Cat rescue group under investigation
by Rachael Brown
More than a dozen skinny cats peered out the window of a former store at 120 Old Gadsden Hwy. in Anniston Friday afternoon. Several black and white kittens had runny eyes. Containers of cat litter and cleaning supplies sat on a shelf inside, but food and water for the felines were not visible.

The conditions caused a local nonprofit cat rescue group called The Mad Cattery to be under the scrutiny of Calhoun County and Anniston Animal Control, according to officials with the agencies.

Shannon Shanks, director of Calhoun County Animal Control, said the Mad Cattery was still under investigation Friday for neglect. Animal control visited the building Thursday afternoon and spoke to two of the women that formed the rescue group, she said.

“It was unsanitary. The cats are in various stages of upper respiratory infections. They have no food and no water,” Shanks said.

Shanks said the cats have been in the building for almost a month, but none of the animals were taken during animal control’s visit Thursday afternoon.

Five women started The Mad Cattery in Anniston around January, according to Alaine Hoffman, one of the organization’s members.

The group rescues cats and kittens from shelters and also takes in abandoned and feral felines, she said. Hoffman said last month the organization rented the building on Old Gadsden Highway to provide a space for the cats and encourage more adoptions.

Hoffman said the building hasn’t opened because many of the cats inside were suffering from infections and are on medication.

Hoffman said she got a call Thursday afternoon from a law enforcement officer asking her to come to the group’s building on Old Gadsden Highway, which is home to more than 40 cats.

When she arrived, Hoffman said, she found several police cars and animal control officers waiting for her.

“They asked me why I was selling cats,” she said.

Hoffman said the only money The Mad Cattery asks for is a donation when a cat is adopted.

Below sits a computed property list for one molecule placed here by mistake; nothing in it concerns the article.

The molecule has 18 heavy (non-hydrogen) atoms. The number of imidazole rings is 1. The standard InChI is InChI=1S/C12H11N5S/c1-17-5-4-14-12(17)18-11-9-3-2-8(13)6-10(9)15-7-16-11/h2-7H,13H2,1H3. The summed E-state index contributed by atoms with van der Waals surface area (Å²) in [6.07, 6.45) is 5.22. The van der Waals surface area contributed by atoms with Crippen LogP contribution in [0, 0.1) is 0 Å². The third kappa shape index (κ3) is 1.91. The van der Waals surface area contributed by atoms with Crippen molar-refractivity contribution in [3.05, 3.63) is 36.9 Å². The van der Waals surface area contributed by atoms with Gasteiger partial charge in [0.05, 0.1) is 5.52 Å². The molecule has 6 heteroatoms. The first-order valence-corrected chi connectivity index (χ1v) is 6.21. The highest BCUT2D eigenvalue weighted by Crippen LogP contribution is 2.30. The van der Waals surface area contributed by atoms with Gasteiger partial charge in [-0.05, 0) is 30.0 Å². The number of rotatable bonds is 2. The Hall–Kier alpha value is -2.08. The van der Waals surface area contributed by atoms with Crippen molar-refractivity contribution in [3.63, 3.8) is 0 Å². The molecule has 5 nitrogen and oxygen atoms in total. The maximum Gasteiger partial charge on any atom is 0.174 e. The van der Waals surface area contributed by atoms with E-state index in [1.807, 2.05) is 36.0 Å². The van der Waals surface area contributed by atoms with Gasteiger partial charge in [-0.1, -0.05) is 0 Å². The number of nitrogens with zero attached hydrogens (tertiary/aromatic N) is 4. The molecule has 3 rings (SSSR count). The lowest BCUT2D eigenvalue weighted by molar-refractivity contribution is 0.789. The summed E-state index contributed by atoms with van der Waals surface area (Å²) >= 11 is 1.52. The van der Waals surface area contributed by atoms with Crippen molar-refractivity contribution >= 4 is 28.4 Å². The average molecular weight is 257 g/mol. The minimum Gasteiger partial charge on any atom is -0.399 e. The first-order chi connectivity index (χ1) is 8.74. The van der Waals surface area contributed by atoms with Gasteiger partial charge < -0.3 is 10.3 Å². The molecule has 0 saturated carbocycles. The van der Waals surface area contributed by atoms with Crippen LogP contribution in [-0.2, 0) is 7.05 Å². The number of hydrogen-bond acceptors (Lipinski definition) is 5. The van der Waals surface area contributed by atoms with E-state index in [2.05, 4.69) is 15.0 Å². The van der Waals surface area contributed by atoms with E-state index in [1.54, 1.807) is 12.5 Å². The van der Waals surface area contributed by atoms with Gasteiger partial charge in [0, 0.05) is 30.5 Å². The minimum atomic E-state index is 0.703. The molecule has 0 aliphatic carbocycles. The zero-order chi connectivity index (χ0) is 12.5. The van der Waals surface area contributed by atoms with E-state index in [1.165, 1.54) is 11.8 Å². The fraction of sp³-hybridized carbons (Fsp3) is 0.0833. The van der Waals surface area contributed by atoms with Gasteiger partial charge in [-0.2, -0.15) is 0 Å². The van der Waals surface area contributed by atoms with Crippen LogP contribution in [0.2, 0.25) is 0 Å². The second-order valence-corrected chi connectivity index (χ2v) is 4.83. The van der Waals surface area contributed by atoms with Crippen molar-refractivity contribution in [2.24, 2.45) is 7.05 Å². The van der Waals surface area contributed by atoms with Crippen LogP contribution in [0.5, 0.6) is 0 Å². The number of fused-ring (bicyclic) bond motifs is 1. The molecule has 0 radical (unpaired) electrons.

Animal control asked Hoffman why the cats had runny eyes, why the building smelled and why there was no water in the animals’ bowls, the woman said.

“They came out of high-kill shelters, they’re all sick. I have medicine right here,” she said pointing to a bag in her car.

Hoffman also said the animals had food and water when she left the previous night around 7, but they must have finished it all before she arrived that afternoon. She said the cats have only been in the building since Monday.

Attempts to reach Tina Horn, president of rescue group, by phone on Friday were not successful.

Horn resigned Thursday afternoon, according to a post Thursday on The Mad Cattery’s Facebook page.

The post was written in the format of a letter to the group’s supporters and had Horn’s name at the bottom. It said she was resigning because of “different goals, ideas and plans for the group.”

“There are things that are being done I do not agree with and cannot be apart of,” the post said.

A neighboring business owner, who declined to give his name, said his customers have complained about the smell in his business for the last three weeks.

“There’s fleas on all the windows over there,” he said.

The man said he’s seen people come to the building to check on the cats, but not every day.

“You can’t leave them like that. They’re just running around,” the business owner said.

Staff Writer Rachael Brown: 256-235-3562. On Twitter @RBrown_Star.

© 2013